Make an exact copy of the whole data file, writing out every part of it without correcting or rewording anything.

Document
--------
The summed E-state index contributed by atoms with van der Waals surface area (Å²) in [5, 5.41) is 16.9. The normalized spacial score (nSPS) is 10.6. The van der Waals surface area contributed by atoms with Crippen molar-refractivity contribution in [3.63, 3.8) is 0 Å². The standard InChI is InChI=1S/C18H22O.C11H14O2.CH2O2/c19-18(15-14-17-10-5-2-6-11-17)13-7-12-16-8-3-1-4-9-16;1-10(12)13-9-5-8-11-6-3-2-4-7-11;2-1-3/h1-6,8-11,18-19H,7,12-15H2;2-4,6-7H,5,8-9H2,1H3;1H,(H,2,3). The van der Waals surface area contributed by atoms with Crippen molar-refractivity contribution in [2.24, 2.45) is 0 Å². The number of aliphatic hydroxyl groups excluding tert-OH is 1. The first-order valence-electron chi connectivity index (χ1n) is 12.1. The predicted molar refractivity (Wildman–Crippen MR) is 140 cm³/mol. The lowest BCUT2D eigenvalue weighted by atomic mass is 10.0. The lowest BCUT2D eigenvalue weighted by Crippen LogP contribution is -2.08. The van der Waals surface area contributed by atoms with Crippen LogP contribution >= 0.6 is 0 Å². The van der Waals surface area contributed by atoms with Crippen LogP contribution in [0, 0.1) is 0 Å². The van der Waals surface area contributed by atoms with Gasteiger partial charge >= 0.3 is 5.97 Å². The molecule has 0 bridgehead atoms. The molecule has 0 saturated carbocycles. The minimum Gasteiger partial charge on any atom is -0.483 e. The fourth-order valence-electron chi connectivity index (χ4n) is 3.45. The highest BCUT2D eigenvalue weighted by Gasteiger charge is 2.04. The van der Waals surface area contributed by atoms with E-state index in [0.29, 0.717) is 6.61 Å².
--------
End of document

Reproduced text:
The summed E-state index contributed by atoms with van der Waals surface area (Å²) in [5, 5.41) is 16.9. The normalized spacial score (nSPS) is 10.6. The van der Waals surface area contributed by atoms with Crippen molar-refractivity contribution in [3.63, 3.8) is 0 Å². The standard InChI is InChI=1S/C18H22O.C11H14O2.CH2O2/c19-18(15-14-17-10-5-2-6-11-17)13-7-12-16-8-3-1-4-9-16;1-10(12)13-9-5-8-11-6-3-2-4-7-11;2-1-3/h1-6,8-11,18-19H,7,12-15H2;2-4,6-7H,5,8-9H2,1H3;1H,(H,2,3). The van der Waals surface area contributed by atoms with Crippen molar-refractivity contribution in [2.24, 2.45) is 0 Å². The number of aliphatic hydroxyl groups excluding tert-OH is 1. The first-order valence-electron chi connectivity index (χ1n) is 12.1. The predicted molar refractivity (Wildman–Crippen MR) is 140 cm³/mol. The lowest BCUT2D eigenvalue weighted by atomic mass is 10.0. The lowest BCUT2D eigenvalue weighted by Crippen LogP contribution is -2.08. The van der Waals surface area contributed by atoms with Crippen LogP contribution >= 0.6 is 0 Å². The van der Waals surface area contributed by atoms with Crippen LogP contribution in [0, 0.1) is 0 Å². The van der Waals surface area contributed by atoms with Gasteiger partial charge >= 0.3 is 5.97 Å². The molecule has 0 bridgehead atoms. The molecule has 0 saturated carbocycles. The minimum Gasteiger partial charge on any atom is -0.483 e. The fourth-order valence-electron chi connectivity index (χ4n) is 3.45. The highest BCUT2D eigenvalue weighted by Gasteiger charge is 2.04. The van der Waals surface area contributed by atoms with E-state index in [0.29, 0.717) is 6.61 Å².